Chapter 12. Publications, Forms, & Records

§43.10 Disposition of life-limited aircraft parts

(Note the even number again; this regulation became part of 14 CFR part 43 in 2002.)

This section presents two terms not previously defined in 14 CFR:

  • Life-limited part means any part for which a mandatory replacement limit has been specified.
  • Life status means the accumulated cycles, hours, or any other mandatory limit of a life-limited part.

This section then goes on to specify what to do with parts that are temporarily removed from and then reinstalled on a type-certificated product.

  • With parts that are removed from a type certified product and not immediately reinstalled.
  • How to transfer life-limited parts from one typecertificated product to another.

When a life-limited part is removed, the person removing it from the type-certificated product must control the part and assure proper tracking of the life-limiting factor. This is to prevent the installation of the part after it has reached its life limit.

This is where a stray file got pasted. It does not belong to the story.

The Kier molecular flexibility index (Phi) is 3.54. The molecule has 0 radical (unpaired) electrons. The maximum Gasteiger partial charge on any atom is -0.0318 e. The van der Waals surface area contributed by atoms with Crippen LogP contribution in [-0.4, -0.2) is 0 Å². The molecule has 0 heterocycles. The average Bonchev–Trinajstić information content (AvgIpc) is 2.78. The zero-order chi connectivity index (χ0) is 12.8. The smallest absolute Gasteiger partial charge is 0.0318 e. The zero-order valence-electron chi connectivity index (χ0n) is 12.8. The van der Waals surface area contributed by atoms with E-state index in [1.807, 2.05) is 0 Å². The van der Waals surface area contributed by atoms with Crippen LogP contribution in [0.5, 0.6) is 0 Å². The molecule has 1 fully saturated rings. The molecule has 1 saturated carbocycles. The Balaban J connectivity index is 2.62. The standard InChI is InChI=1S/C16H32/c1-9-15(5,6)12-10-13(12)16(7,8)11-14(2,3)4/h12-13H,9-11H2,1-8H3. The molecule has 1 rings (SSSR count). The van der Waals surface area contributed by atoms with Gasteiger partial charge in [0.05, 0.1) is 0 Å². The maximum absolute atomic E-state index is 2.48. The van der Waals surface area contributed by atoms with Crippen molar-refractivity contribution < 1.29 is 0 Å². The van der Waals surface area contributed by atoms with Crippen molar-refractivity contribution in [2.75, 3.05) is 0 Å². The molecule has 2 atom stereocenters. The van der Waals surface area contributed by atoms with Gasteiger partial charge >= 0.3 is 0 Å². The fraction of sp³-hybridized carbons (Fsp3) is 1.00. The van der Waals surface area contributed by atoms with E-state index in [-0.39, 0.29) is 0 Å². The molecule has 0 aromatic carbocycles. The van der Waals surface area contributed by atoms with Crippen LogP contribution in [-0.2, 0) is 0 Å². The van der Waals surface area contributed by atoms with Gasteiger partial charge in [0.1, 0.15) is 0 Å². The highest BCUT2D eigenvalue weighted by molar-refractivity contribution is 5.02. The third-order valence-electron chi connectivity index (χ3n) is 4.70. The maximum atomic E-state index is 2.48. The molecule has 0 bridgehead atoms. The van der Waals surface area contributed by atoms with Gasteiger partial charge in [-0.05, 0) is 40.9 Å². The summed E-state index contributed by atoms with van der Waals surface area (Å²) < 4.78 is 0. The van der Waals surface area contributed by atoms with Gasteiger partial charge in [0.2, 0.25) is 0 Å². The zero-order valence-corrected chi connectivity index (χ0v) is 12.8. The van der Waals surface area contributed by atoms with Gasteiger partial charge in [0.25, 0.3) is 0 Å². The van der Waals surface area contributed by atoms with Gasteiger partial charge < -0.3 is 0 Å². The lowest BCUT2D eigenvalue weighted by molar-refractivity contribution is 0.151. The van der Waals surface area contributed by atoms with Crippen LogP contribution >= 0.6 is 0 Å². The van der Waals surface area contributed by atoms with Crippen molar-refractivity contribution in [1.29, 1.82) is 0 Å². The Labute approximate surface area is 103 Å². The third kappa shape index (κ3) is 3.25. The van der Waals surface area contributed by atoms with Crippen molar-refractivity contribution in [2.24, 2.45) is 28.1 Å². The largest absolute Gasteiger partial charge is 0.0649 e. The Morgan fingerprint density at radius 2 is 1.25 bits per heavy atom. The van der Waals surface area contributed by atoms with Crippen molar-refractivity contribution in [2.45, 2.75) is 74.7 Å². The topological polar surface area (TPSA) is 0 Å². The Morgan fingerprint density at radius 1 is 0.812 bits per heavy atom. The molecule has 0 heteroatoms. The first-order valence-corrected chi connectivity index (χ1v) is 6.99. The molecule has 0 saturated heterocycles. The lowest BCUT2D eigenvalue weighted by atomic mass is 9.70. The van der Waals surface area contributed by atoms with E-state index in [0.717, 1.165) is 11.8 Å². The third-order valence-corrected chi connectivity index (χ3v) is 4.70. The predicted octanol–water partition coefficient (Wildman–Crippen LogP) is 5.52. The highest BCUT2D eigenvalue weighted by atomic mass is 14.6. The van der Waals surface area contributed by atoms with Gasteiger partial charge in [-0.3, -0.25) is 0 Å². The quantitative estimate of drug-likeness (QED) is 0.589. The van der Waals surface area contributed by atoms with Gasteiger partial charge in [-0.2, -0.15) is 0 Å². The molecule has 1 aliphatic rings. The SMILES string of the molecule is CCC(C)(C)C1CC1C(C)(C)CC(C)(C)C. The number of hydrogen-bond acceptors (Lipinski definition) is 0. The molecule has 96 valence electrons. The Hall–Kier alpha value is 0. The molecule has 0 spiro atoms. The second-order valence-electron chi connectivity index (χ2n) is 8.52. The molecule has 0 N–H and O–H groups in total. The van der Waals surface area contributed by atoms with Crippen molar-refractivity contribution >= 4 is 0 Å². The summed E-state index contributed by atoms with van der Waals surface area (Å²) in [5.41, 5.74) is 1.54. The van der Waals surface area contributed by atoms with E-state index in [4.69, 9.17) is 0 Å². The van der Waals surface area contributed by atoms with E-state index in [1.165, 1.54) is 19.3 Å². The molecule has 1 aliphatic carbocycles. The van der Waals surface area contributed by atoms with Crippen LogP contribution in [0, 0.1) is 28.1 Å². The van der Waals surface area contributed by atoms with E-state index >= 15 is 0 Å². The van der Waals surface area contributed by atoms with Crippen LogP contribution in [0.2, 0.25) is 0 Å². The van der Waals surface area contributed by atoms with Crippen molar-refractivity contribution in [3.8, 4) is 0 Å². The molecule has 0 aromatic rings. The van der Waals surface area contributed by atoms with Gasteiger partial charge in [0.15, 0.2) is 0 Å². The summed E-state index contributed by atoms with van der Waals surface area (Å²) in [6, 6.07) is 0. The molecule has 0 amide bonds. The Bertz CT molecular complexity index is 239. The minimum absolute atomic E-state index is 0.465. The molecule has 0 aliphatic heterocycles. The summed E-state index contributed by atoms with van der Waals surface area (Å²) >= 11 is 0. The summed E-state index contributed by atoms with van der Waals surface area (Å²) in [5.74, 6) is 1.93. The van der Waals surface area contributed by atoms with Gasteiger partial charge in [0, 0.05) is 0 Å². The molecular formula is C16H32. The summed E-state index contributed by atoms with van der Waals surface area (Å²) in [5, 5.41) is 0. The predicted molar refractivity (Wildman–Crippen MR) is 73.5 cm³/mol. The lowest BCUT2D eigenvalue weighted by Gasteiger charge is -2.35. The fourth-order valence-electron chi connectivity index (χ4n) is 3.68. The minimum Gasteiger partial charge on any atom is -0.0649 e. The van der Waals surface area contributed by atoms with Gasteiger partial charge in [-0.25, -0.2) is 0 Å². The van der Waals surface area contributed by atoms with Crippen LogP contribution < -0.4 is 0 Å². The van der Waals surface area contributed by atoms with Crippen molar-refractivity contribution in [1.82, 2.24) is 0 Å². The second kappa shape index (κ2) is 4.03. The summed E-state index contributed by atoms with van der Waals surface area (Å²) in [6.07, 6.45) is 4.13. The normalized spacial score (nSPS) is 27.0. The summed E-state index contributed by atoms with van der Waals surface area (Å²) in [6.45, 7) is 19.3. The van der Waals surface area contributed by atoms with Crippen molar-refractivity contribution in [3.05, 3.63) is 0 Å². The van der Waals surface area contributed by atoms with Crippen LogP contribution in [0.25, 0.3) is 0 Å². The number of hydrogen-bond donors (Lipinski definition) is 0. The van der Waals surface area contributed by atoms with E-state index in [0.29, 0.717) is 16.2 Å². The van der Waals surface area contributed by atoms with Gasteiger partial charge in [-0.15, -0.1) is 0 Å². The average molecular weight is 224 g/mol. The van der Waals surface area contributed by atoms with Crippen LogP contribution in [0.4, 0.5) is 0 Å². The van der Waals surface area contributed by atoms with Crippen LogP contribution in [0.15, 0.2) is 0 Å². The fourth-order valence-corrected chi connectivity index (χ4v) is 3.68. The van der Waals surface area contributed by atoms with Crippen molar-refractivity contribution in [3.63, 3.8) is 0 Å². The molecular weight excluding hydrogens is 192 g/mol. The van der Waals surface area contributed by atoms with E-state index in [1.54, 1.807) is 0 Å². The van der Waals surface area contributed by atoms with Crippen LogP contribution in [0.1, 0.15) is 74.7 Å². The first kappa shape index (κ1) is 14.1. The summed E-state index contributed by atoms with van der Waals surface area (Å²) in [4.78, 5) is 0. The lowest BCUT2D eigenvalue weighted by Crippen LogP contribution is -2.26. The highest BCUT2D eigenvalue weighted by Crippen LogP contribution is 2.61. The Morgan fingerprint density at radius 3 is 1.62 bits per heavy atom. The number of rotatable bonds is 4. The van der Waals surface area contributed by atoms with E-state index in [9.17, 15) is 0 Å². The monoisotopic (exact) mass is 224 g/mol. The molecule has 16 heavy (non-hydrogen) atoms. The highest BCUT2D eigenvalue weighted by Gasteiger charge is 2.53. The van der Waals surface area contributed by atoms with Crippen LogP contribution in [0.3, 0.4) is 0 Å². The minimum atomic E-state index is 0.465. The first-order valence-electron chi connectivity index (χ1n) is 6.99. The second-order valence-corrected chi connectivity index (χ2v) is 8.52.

There are seven possible methods the technician or repair facility may choose from to comply with this requirement.

  • Recordkeeping.
  • Tagging.
  • Non-permanent marking.
  • Permanent marking.
  • Segregation.
  • Mutilation.
  • Any other method approved or accepted by the FAA.

When a life-limited part is transferred, the information concerning the life status of that part must be transferred with it. (Although regulations already did exist which required the tracking of life-limited parts when they were installed on an aircraft, this regulation was generated to govern the disposition of such parts when they were removed from the aircraft.)

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